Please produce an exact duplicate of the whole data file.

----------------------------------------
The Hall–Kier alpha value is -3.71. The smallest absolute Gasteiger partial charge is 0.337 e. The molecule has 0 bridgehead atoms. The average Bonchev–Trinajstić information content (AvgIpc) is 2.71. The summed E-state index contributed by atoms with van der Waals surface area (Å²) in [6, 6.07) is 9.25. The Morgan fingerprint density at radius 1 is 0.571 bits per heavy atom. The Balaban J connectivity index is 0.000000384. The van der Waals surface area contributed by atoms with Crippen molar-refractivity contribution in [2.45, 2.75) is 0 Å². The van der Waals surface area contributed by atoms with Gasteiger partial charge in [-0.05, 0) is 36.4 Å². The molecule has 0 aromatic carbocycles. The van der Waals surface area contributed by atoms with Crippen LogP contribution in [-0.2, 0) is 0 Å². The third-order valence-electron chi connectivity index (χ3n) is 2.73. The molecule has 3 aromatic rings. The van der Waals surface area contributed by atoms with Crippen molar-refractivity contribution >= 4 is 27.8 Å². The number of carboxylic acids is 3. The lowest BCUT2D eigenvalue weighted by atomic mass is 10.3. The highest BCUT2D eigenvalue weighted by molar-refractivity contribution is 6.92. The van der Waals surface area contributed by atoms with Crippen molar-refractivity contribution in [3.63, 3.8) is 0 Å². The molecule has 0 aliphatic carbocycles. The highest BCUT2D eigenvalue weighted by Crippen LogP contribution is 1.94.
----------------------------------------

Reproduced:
The Hall–Kier alpha value is -3.71. The smallest absolute Gasteiger partial charge is 0.337 e. The molecule has 0 bridgehead atoms. The average Bonchev–Trinajstić information content (AvgIpc) is 2.71. The summed E-state index contributed by atoms with van der Waals surface area (Å²) in [6, 6.07) is 9.25. The Morgan fingerprint density at radius 1 is 0.571 bits per heavy atom. The Balaban J connectivity index is 0.000000384. The van der Waals surface area contributed by atoms with Crippen molar-refractivity contribution in [2.45, 2.75) is 0 Å². The van der Waals surface area contributed by atoms with Gasteiger partial charge in [-0.05, 0) is 36.4 Å². The molecule has 0 aromatic carbocycles. The van der Waals surface area contributed by atoms with Crippen LogP contribution in [-0.2, 0) is 0 Å². The third-order valence-electron chi connectivity index (χ3n) is 2.73. The molecule has 3 aromatic rings. The van der Waals surface area contributed by atoms with Crippen molar-refractivity contribution >= 4 is 27.8 Å². The number of carboxylic acids is 3. The lowest BCUT2D eigenvalue weighted by atomic mass is 10.3. The highest BCUT2D eigenvalue weighted by molar-refractivity contribution is 6.92. The van der Waals surface area contributed by atoms with Crippen molar-refractivity contribution in [3.63, 3.8) is 0 Å². The molecule has 0 aliphatic carbocycles. The highest BCUT2D eigenvalue weighted by Crippen LogP contribution is 1.94.